High Blood Pressure Linked to Faster Cognitive Decline, Dementia Risk
By John Anderer
High blood pressure, or hypertension, often causes people to feel perpetually stressed out or angry. Now, researchers from the University of Michigan say people with hypertension may also experience a faster deterioration in their cognitive abilities (thinking skills, decision making, memory) in comparison to those with normal blood pressure.
The team performed a “study of studies” focusing on high blood pressure’s association with declining brain function over a period of several years. They gathered and analyzed datasets collected for six large prior studies.
Originally, researchers set out to determine if fluctuations in long-term blood pressure control may somewhat explain why Hispanic Americans experience a 50-percent higher risk of developing dementia by the end of their lives in comparison to non-Hispanic white people living in the United States. Somewhat surprisingly, that study failed to produce a clear answer, as blood pressure-related cognitive decline appears to occur at about the same pace among Hispanics and Caucasians. Study authors conclude their work suggests other factors are at play regarding why Hispanics are generally more at risk of dementia.
High blood pressure medication ‘slows the pace of that decline’
Still, these findings make a strong case that blood pressure has a connection to cognitive outcomes later in life. Maintaining a healthy blood pressure level looks to protect thinking skills, study authors say.
“Our findings suggest that high blood pressure causes faster cognitive decline, and that taking hypertension medication slows the pace of that decline,” says lead study author Deborah Levine, M.D., M.P.H., director of the University of Michigan’s Cognitive Health Services Research Program and a professor of internal medicine at the U-M’s academic medical center, in a media release.
“Since other studies have shown that people of Hispanic heritage in the United States tend to have higher rates of uncontrolled hypertension than non-Hispanic white people, due in part to worse access to care, it’s vital that they get extra support to control their blood pressure even if blood pressure is only part of the picture when it comes to their higher dementia risk,” Levine adds. “A risk factor like uncontrolled high blood pressure that is more prevalent in one group can still contribute to substantial health disparities.”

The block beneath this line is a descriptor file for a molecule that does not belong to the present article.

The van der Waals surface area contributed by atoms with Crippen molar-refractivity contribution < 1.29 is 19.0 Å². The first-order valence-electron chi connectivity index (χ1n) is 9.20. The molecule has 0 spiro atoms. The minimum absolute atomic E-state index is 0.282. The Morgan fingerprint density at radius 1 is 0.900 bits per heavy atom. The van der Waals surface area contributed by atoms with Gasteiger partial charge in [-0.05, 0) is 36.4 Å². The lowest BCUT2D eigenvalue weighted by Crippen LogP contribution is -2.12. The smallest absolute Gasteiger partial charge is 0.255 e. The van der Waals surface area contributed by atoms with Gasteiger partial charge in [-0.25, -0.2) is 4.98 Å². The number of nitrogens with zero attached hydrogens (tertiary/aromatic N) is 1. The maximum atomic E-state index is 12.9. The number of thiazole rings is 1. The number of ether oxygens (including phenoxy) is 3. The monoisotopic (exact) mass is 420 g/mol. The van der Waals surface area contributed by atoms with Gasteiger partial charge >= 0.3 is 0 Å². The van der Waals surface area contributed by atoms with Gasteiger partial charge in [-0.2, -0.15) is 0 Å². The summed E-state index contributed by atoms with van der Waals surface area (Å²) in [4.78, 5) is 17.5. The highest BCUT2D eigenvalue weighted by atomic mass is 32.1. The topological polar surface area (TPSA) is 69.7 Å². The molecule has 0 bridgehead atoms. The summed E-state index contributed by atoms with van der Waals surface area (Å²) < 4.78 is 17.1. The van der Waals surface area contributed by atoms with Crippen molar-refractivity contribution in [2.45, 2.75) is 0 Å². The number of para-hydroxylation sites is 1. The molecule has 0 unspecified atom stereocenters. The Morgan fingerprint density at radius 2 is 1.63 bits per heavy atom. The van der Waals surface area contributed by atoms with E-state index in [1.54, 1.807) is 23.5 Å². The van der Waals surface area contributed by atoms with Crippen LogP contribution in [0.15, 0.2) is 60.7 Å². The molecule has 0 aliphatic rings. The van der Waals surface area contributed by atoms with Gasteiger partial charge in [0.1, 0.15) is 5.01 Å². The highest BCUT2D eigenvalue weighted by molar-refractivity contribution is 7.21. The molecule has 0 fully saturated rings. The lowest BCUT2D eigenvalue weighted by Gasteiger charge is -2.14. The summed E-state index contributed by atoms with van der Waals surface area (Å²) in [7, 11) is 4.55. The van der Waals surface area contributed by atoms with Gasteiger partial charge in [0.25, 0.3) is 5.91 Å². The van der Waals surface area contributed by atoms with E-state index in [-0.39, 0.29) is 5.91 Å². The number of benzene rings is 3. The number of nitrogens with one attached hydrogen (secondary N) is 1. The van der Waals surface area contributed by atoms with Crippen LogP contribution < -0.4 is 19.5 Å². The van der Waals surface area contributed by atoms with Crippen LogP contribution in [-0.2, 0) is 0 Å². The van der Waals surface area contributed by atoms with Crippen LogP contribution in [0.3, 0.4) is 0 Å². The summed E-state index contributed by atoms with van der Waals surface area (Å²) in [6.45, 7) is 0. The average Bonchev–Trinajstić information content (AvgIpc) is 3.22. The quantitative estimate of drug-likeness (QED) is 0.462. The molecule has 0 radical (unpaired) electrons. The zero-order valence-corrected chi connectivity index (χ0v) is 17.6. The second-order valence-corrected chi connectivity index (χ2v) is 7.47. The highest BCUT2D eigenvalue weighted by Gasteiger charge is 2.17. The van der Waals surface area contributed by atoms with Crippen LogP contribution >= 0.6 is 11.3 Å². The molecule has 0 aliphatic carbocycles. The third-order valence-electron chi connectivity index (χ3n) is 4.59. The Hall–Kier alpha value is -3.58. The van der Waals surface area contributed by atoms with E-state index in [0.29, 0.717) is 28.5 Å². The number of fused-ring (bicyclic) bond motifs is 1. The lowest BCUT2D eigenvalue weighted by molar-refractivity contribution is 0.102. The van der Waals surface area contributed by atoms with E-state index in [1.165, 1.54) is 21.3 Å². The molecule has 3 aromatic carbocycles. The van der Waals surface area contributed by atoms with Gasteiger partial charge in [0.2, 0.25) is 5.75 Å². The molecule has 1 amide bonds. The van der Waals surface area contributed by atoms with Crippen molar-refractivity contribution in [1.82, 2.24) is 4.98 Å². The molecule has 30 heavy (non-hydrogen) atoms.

Researchers examined changes in the thinking and memory abilities among a group of adults (18+) who took part in six long-term studies conducted over the past five decades. Study authors enjoyed access to an average of eight years’ worth of data for each participant, including systolic blood pressure (the top number in any blood pressure reading).
The immense size of this dataset helped researchers track and trace blood pressure readings and subsequent fluctuations on cognitive test scores among both Hispanic and non-Hispanic white adults in a much clearer manner than any one smaller data set could.
More specifically, the data encompassed 22,095 non-Hispanic white adults and 2,475 Hispanic adults. None of the participants had any documented history of stroke or dementia at the time of enrollment. To start, average systolic blood pressure was lower among Hispanic adults in comparison to non-Hispanic white adults (132.5 mmHg compared with 134 mmHg). This is especially notable considering Hispanic adults in the study displayed an older average age than non-Hispanic adults (62 versus 54 years-old). Blood pressure readings tend to increase with age.
Among both Hispanics and non-Hispanics, the team observed the same pace of deteriorating thinking skills and memory linked to high blood pressure. However, when researchers focused solely on the two studies that had deliberately recruited Hispanics, they noted an undeniably faster decline in overall cognitive performance among Hispanics in comparison to the non-Hispanic white group. Importantly, though, blood pressure differences between those two groups didn’t appear to explain this cognitive decline difference. This may be due to Hispanic participants having lower blood pressure than non-Hispanic whites in these studies, researchers speculate.
Avoiding a stroke is key
While this study did include data on years of education, it did not account for numerous other potentially important factors, such as income, education quality, early life experiences, family factors, living circumstances, and more. All of those social determinants of health may contribute to disparities in cognitive decline between Hispanics and non-Hispanics, the researchers say.
The same researchers behind this work conducted a similar study two years ago focusing on hypertension and cognitive outcomes among Blacks and Caucasians. That project found that blood pressure control differences over time helped explain the faster cognitive performance declines seen in Black individuals.
Currently, the research team is focusing their attention on studying other aspects of cognitive decline disparities, such as their own prior research on post-stroke cognitive deterioration. Suffering a stroke increases dementia risk 50 times, but modern medicine has yet to grasp how influential controlling vascular risk factors such as blood pressure and blood sugar may be on influencing post-stroke dementia risk.
The study is published in the Journal of Alzheimer s Disease.
Source: Study Finds